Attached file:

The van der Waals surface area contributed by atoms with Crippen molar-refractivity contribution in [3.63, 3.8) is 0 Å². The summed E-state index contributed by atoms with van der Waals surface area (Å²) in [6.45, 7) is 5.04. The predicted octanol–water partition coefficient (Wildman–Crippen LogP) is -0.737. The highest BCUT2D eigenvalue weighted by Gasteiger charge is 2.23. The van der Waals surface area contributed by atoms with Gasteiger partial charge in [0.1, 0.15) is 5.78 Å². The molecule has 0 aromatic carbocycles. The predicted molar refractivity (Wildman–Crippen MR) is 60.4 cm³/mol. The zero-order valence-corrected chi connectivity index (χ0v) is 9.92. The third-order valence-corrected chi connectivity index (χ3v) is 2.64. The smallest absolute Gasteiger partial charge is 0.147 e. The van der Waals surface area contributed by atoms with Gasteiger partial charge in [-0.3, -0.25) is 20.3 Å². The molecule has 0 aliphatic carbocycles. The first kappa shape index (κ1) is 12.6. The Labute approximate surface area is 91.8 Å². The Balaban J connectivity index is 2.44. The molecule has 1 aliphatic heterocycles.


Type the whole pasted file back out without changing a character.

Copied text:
The van der Waals surface area contributed by atoms with Crippen molar-refractivity contribution in [3.63, 3.8) is 0 Å². The summed E-state index contributed by atoms with van der Waals surface area (Å²) in [6.45, 7) is 5.04. The predicted octanol–water partition coefficient (Wildman–Crippen LogP) is -0.737. The highest BCUT2D eigenvalue weighted by Gasteiger charge is 2.23. The van der Waals surface area contributed by atoms with Gasteiger partial charge in [0.1, 0.15) is 5.78 Å². The molecule has 0 aromatic carbocycles. The predicted molar refractivity (Wildman–Crippen MR) is 60.4 cm³/mol. The zero-order valence-corrected chi connectivity index (χ0v) is 9.92. The third-order valence-corrected chi connectivity index (χ3v) is 2.64. The smallest absolute Gasteiger partial charge is 0.147 e. The van der Waals surface area contributed by atoms with Gasteiger partial charge in [-0.3, -0.25) is 20.3 Å². The molecule has 0 aliphatic carbocycles. The first kappa shape index (κ1) is 12.6. The Labute approximate surface area is 91.8 Å². The Balaban J connectivity index is 2.44. The molecule has 1 aliphatic heterocycles.